Mad Christmas Trip: Part 3 – New Mexico & Arizona. Grand Canyon

After a comparative study of road-side toilets across America (not a bad title for a dissertation of some health safety specialist!…), back to more or less cultural matters.

The second night was spent in one of Route 66’s historic landmarks – a place in New Mexico, called Tucumcari.  The Mother Road goes straight through the town, and nowadays it is one of the few that still clings to life, even though decline and devastation did not pass it by.  Without knowing this, we managed to book a room in the most famous, original 50-es motel with a heart-warming name of “Blue Swallow“.  The Swallow is the only motel on the road that has been continuously in business since 1942, and even has its photo on the Tucumcari‘s Wikipedia page.

“Blue Swallow” motel – our unexpectedly famous digs for the night in Tucumcari

First-hand experience of staying the night there confirmed the nagging suspicion that people last century were shorter, smaller, took much less space and were generally much less fussy about comfort.  Apparently, the architects, planning hotel buildings in places like London or Rome still wholeheartedly believe that since the 50-es nothing has changed either in the size of an average guest, or in their expectations of comfort.  America definitely moved a long way from there.  In both, the sizes of guests (unfortunately) and their expectations…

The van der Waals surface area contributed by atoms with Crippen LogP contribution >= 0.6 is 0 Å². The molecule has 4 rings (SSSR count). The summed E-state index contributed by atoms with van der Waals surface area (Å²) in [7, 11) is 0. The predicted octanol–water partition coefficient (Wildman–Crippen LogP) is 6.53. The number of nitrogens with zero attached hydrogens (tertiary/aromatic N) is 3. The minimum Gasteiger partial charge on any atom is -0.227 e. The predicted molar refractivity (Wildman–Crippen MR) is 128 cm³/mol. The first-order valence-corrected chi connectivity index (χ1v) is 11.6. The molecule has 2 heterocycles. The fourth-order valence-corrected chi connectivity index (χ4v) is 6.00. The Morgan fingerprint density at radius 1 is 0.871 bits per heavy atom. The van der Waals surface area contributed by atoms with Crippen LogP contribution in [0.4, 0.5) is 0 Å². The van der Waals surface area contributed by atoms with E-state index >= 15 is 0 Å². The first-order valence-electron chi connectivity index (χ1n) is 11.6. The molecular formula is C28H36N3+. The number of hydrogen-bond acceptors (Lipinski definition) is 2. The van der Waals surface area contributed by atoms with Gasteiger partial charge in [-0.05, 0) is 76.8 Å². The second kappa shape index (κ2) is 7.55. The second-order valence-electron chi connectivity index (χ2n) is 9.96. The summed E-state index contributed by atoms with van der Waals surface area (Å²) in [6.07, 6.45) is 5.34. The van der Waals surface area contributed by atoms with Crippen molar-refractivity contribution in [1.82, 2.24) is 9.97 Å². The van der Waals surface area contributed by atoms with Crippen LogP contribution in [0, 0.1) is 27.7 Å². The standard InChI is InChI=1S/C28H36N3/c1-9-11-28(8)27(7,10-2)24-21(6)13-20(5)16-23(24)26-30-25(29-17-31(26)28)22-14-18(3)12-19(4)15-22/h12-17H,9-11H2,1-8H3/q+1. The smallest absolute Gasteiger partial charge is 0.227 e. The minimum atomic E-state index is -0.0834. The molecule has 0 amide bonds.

Breakfast the next morning was eaten in a real 50-es diner, with purely unhealthy items on the menu, red vinyl seats along the bar, and big-Momma waitresses (who back in their day must have been very sexy prom queens), constantly fussing over you, refilling your coffee and worrying whether everything is ok.

Overall, New Mexico was not too bad – not that there was something extraordinary about it, but compared to Oklahoma the weather was warmer, and the scenery brighter – hills and mountains started to appear on the horizon, and the dull steppe gradually turned into a more colorful desert, which even sprouted an occasional cactus here and there.

The third day was also spent on the road.  Compared to an 11-hour drive the previous day, 8 hours this time were a piece of cake.  We drove through New Mexico, and the already mentioned in the “toilet odyssey” Arizona towards the Grand Canyon.  We reached the destination by late evening, in darkness and snow.  Somehow, there was no snow in the whole of Arizona, but here the weather was cold as hell and came in a package with a bloody snowstorm!  Although, come to think of that, the Canyon is located at an elevation of 7,500 miles above sea level (no idea how much that is in kilometers, but must be a lot), so it was only logical that the temperatures dropped.